By Brady Haran
Slavkov, Czech Republic
Hana Pike is celebrating her Bat Mitzvah - the "religious coming of age" for Jewish girls.
But she is not marking the event at her local synagogue in Nottingham.
Instead she has travelled to the small town of Slavkov, in the Czech Republic.
She is paying tribute to the Jewish girl she was named after, a six-year-old named Hana Rado.
Hana Rado never celebrated her 13th birthday - she was killed at the Auschwitz death camp, a victim of the Nazi Holocaust.
Almost every Jew in Slavkov died in the Holocaust, leaving behind only a crumbling synagogue and disused school.
But a series of coincidences involving a sacred scroll led to an unlikely link between Slavkov and Nottingham.
Hana Rado, 6, died at the Auschwitz death camp
During World War II, the Nazis plundered more than 1,500 Torah scrolls from synagogues across the Czech Republic.
Years later they were recovered and distributed to Jewish communities across the world for safe keeping.
A scroll from the synagogue in Slavkov (formerly known as Austerlitz), ended up at the Nottingham Progressive Synagogue.
Hana's father, Neil, was among a number of Jews in Nottingham who took an interest in the scroll's origin.
He said: "We decided we'd do some research and find out if there was a Jewish community still living there.
"We found that unfortunately all but just a handful had perished in the Holocaust.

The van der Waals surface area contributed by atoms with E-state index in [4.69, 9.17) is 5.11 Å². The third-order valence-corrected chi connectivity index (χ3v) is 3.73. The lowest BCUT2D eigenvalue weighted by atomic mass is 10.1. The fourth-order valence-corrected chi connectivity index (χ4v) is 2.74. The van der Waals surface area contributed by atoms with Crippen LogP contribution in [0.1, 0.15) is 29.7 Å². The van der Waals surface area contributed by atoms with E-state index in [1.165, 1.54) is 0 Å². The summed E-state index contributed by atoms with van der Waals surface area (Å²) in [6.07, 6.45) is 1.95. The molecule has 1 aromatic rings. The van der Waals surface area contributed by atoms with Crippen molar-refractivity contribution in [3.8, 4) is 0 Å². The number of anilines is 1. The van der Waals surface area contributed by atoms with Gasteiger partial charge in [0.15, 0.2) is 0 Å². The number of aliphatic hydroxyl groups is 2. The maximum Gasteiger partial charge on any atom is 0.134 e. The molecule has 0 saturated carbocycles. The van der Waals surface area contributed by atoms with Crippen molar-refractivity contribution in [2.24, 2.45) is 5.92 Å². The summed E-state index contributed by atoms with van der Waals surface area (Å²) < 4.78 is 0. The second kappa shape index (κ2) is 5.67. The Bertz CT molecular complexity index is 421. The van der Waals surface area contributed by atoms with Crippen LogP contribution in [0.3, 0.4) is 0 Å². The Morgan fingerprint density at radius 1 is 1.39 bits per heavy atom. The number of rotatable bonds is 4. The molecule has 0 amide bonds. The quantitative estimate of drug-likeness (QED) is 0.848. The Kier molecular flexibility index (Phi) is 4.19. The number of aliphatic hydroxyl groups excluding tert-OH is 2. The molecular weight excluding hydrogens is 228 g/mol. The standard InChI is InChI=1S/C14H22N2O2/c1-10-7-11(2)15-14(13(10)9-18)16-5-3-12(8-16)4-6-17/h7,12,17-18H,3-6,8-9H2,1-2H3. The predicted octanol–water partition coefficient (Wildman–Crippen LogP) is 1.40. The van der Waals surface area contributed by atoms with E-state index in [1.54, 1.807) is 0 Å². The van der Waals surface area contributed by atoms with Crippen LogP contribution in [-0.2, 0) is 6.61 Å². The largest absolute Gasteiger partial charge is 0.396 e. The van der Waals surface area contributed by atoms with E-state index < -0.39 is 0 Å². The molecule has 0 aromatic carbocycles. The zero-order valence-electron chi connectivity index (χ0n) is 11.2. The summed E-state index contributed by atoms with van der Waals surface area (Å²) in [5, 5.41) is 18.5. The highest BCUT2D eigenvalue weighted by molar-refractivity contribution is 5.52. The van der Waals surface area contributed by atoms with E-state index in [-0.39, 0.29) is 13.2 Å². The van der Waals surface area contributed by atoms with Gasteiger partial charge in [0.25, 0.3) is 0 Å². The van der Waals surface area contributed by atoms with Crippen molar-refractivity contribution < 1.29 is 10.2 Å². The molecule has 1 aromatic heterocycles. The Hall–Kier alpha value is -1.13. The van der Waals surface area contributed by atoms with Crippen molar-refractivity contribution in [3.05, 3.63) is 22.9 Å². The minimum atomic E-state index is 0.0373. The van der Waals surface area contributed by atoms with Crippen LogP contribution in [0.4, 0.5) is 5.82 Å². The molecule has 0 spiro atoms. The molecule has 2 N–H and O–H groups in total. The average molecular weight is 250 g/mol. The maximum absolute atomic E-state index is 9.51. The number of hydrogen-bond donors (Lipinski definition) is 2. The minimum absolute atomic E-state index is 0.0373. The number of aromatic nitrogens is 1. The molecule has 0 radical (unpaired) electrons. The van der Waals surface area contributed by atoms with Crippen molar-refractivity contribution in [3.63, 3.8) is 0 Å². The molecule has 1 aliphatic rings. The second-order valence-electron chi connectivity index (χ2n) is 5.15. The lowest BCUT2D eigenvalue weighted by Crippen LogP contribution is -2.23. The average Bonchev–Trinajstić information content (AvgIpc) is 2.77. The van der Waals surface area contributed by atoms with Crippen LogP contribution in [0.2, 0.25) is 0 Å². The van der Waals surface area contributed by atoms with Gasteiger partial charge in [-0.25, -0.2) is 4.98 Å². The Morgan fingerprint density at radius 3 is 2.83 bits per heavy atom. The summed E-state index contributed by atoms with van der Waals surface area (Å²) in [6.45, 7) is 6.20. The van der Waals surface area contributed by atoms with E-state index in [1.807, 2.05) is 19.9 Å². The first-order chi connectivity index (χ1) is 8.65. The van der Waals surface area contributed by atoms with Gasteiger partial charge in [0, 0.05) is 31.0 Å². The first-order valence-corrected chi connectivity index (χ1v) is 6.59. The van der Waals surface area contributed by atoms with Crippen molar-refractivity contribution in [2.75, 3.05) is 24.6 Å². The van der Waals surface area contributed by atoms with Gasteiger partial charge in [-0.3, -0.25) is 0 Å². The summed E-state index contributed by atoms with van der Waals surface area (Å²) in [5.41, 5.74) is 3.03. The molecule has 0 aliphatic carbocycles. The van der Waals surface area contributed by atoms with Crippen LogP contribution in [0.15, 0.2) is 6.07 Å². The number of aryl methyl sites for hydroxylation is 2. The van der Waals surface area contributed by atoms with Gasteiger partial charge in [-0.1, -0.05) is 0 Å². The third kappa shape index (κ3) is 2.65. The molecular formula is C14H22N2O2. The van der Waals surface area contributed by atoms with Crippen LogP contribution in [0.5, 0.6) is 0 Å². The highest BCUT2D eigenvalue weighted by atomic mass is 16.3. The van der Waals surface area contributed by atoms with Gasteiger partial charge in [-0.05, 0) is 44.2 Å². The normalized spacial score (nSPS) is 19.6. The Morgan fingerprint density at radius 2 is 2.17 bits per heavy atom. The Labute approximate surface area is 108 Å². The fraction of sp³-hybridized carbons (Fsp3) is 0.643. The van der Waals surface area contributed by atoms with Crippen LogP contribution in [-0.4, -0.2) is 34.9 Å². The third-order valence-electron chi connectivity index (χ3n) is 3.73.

"So we set out on a task to make sure the memory of that community is preserved."
It started with a memorial to the Holocaust victims in Slavkov's Jewish cemetery, which was installed by the Jewish community of Nottingham.
Since then, Czech authorities have taken an interest and renovated the town's ageing synagogue.
And most recently the old Jewish school was converted into a museum to Slavkov's Jewish history.
Hana Pike's Bat Mitzvah was held on the same day as the museum's opening.
It ended a day of events dedicated to the Slavkov Jews, which also included a play about the Slavkov-Nottingham link performed by students from the local school.
Mr Pike said: "Some boys or girls can go to Israel to have their Bar or Bat Mitzvah at the Wailing Wall, but to have it in a little town in the middle of the Czech Republic, well that's something quite different.
"This is actually, to the day, the first ceremony of this sort to be held in the town for 69 years... that is really something historic for the town, as well as for Hana."